Numbers in Italian

Italian Numbers

Do you know how Italian Numbers work?

If you have just started your journey in the Italian language, Italian numbers are one of the very first topics you learn.

Knowing how to deal with numbers is essential to have a basic conversation, be able to tell your age, give your address and telephone number.

Also, if you can understand and use them, going shopping will be a piece of cake!

Especially if you travel to small towns in Italy, being able to use numbers will make you feel at ease in local bars and restaurant where people often can’t speak English fluently.

So let’s go through and see how Italian numbers work: we start with numbers from 0 to 20!

NumberWord
0Zero
1Uno
2Due
3Tre
4Quattro
5Cinque
6Sei
7Sette
8Otto
9Nove
10Dieci
11Undici
12Dodici
13Tredici
14Quattordici
15Quindici
16Sedici
17Diciassette
18Diciotto
19Diciannove
20Venti

 

As you can see, numbers up to 20 are all quite different and they don’t follow any patterns: that is why it is necessary to make a little effort to memorize them.

Once you reach 20 it gets much easier!

From now on you can apply a simple rule. Let’s see!

NumberWord
21Ventuno
22Ventidue
23Ventitre
24Ventiquattro
25Venticinque
26Ventisei
27Ventisette
28Ventotto
29Ventinove
30Trenta

 

Basically we can just add the first 9 numbers to 20 in order to reach number 30.

Easy isn’t it?

You can apply the same rule after 30, so you just need to remember the tens.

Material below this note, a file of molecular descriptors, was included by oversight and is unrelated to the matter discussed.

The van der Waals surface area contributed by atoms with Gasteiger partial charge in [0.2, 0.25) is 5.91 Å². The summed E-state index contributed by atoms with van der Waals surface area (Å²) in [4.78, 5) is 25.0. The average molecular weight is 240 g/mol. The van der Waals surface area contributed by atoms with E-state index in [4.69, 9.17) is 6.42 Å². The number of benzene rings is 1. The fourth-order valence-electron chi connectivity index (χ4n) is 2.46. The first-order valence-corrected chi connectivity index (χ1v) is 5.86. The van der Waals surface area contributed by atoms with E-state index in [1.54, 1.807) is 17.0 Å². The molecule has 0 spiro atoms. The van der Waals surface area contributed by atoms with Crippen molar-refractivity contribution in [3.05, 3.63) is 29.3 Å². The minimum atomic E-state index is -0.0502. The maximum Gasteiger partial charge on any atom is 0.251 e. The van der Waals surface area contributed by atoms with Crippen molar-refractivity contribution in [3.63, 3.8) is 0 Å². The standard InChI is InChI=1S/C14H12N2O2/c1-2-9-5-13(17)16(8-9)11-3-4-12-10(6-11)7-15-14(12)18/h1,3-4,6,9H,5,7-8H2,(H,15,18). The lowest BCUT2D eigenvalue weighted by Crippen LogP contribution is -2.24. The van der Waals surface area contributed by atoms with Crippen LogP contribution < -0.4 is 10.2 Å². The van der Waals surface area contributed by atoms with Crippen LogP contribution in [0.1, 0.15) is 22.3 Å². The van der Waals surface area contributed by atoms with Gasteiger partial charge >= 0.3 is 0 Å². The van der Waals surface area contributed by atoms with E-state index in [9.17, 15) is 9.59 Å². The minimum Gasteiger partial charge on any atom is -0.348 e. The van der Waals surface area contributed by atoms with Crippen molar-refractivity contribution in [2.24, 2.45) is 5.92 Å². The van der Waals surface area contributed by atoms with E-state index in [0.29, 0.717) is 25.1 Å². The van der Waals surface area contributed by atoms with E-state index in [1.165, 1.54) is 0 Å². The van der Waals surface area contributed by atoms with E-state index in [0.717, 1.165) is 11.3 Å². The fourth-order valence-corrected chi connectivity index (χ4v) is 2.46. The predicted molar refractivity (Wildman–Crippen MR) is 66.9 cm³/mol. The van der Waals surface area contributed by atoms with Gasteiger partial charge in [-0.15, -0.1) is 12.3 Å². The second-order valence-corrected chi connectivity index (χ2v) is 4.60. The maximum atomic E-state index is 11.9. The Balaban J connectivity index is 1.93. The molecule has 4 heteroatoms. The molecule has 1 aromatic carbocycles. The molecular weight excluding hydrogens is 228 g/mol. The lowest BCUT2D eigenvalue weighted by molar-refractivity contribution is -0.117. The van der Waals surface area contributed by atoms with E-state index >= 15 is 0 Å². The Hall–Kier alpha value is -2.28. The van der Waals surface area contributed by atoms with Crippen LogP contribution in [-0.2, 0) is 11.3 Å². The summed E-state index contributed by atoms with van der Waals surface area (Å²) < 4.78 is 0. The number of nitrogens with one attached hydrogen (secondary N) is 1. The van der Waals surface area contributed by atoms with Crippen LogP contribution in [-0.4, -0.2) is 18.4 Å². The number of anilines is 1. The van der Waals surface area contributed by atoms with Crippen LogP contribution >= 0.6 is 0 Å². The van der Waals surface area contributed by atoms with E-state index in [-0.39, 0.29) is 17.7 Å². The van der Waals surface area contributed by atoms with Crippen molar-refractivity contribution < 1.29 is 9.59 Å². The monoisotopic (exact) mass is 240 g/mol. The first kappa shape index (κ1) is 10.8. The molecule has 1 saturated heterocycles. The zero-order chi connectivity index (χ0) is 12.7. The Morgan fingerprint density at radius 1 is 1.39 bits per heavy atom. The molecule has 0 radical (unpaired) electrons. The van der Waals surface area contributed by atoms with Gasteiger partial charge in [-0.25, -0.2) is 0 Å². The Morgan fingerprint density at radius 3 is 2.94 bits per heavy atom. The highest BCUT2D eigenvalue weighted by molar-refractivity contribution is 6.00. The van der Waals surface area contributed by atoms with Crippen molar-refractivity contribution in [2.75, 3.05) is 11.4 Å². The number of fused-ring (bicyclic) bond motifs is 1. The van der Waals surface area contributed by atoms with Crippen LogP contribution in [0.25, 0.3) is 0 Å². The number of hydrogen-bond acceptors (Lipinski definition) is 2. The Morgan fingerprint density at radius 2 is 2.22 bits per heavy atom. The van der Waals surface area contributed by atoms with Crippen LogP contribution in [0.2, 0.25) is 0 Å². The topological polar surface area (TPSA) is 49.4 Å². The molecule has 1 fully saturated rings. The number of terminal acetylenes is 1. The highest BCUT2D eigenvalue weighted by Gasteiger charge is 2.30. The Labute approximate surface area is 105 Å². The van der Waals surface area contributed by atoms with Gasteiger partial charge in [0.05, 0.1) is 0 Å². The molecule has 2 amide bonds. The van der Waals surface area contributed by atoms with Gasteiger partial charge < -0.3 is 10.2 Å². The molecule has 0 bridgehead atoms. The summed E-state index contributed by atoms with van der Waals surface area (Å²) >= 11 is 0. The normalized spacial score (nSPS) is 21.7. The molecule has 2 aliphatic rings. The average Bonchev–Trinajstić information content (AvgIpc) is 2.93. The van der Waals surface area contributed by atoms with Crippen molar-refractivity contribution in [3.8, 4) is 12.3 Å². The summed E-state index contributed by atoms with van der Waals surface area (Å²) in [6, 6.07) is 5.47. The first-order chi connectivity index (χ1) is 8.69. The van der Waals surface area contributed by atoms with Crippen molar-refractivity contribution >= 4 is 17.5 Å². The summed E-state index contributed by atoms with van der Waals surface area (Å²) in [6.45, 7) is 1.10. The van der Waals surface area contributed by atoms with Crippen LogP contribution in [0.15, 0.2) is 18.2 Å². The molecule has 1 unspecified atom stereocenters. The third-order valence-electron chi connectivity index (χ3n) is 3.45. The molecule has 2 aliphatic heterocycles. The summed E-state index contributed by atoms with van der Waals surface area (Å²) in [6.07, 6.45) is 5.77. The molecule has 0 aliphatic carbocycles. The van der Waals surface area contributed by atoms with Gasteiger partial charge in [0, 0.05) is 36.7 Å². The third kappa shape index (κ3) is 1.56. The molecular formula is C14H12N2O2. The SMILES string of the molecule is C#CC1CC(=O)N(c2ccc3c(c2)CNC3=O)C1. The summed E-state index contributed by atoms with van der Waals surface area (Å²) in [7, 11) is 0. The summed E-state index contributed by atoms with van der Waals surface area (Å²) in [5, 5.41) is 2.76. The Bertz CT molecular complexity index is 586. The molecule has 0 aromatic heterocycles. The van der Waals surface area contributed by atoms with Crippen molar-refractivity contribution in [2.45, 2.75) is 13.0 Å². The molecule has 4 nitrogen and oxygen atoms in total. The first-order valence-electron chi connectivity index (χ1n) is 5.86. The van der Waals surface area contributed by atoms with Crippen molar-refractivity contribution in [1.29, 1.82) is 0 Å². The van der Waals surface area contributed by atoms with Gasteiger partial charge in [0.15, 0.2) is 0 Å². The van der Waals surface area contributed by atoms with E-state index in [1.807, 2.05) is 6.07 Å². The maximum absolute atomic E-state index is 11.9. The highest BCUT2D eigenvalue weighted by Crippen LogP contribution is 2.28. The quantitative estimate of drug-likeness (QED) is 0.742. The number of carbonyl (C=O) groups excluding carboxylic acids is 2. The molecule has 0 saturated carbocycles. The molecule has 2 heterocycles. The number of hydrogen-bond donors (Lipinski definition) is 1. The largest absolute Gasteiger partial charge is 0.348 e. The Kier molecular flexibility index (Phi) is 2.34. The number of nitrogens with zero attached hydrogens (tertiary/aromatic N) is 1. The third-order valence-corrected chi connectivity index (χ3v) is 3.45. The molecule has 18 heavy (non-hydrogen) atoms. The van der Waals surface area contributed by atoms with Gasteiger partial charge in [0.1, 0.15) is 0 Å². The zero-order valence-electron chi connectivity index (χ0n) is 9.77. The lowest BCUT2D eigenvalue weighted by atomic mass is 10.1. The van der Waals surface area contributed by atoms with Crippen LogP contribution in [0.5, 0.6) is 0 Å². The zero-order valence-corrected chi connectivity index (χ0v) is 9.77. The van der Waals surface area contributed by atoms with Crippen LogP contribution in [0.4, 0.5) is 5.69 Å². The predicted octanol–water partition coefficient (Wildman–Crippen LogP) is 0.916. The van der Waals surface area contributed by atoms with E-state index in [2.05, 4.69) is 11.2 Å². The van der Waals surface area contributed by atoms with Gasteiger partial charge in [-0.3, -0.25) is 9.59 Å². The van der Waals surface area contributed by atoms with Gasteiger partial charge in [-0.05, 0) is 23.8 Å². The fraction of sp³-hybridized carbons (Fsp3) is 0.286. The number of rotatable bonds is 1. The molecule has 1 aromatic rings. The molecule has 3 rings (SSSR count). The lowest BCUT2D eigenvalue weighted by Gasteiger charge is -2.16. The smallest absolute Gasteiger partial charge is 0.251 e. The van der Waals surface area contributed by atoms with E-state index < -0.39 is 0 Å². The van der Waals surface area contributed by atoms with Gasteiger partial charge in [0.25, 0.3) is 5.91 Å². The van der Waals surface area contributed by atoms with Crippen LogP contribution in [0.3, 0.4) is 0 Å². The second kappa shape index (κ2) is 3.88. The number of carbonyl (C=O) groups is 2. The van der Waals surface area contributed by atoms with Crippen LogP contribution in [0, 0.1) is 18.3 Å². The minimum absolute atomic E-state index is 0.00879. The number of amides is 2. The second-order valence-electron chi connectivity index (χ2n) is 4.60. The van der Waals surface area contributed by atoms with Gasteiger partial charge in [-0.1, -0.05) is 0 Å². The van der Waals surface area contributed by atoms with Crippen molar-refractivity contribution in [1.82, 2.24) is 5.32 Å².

NumberWord
40Quaranta
50Cinquanta
60Sessanta
70Settanta
80Ottanta
90Novanta
100Cento

 

After 100, again it is just about adding other numbers, for example 110 is “centodieci“, or 157 is “centocinquantasette” and so on.

Time to move on!

NumberWord
200Duecento
300Trecento
400Quattrocento
500Cinquecento
600Seicento
700Settecento
800Ottocento
900Novecento

 

What happens with thousands?

NumberWord
1000Mille
2000Duemila
3000Tremila
4000Quattromila
5000Cinquemila
6000Seimila
7000Settemila
8000Ottomila
9000Novemila
10.000Diecimila

 

After 1000 (Mille), you can easily notice what the pattern is: you can form any numbers adding -mila.

How would 134.560 be? Well…centotrentaquattromilacinquecentosessanta!

It might seem too long, but if you start counting from the left it won’t be difficult!

And if you want to use big numbers, you may need 1.000.000, which in Italian is “un milione” or 1.000.000.000, “un miliardo“.

Milione and miliardo become plural when you have, for example, 3.000.000 “tre milioni“, or 5.000.000.000 “cinque miliardi“.

If you are learning Italian in London at Happy Languages, these contents will be covered during the Beginner 1 course, check it out!

Now practice with any numbers you can think of and get more confident!


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